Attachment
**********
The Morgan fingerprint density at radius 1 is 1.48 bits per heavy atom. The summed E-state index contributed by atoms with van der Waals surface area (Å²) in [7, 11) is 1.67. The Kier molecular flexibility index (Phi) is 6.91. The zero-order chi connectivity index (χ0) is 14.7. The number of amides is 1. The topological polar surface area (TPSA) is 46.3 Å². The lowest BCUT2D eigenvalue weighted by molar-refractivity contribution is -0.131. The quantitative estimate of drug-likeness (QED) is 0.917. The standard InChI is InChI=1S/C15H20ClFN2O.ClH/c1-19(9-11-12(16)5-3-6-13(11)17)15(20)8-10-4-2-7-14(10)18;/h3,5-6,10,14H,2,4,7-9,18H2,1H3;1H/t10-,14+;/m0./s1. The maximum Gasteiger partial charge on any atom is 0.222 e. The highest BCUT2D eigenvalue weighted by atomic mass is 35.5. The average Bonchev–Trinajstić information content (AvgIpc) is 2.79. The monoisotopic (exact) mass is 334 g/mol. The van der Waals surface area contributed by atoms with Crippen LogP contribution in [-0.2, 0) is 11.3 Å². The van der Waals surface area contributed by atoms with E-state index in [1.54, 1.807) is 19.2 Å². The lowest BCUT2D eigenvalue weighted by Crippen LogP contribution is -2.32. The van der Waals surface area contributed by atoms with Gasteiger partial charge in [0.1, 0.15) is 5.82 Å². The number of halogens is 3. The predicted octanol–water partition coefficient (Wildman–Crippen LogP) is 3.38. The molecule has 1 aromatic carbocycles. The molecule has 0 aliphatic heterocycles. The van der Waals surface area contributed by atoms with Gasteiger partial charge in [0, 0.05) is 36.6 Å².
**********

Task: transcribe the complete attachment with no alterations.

The Morgan fingerprint density at radius 1 is 1.48 bits per heavy atom. The summed E-state index contributed by atoms with van der Waals surface area (Å²) in [7, 11) is 1.67. The Kier molecular flexibility index (Phi) is 6.91. The zero-order chi connectivity index (χ0) is 14.7. The number of amides is 1. The topological polar surface area (TPSA) is 46.3 Å². The lowest BCUT2D eigenvalue weighted by molar-refractivity contribution is -0.131. The quantitative estimate of drug-likeness (QED) is 0.917. The standard InChI is InChI=1S/C15H20ClFN2O.ClH/c1-19(9-11-12(16)5-3-6-13(11)17)15(20)8-10-4-2-7-14(10)18;/h3,5-6,10,14H,2,4,7-9,18H2,1H3;1H/t10-,14+;/m0./s1. The maximum Gasteiger partial charge on any atom is 0.222 e. The highest BCUT2D eigenvalue weighted by atomic mass is 35.5. The average Bonchev–Trinajstić information content (AvgIpc) is 2.79. The monoisotopic (exact) mass is 334 g/mol. The van der Waals surface area contributed by atoms with Crippen LogP contribution in [-0.2, 0) is 11.3 Å². The van der Waals surface area contributed by atoms with E-state index in [1.54, 1.807) is 19.2 Å². The lowest BCUT2D eigenvalue weighted by Crippen LogP contribution is -2.32. The van der Waals surface area contributed by atoms with Gasteiger partial charge in [0.1, 0.15) is 5.82 Å². The number of halogens is 3. The predicted octanol–water partition coefficient (Wildman–Crippen LogP) is 3.38. The molecule has 1 aromatic carbocycles. The molecule has 0 aliphatic heterocycles. The van der Waals surface area contributed by atoms with Gasteiger partial charge in [0, 0.05) is 36.6 Å².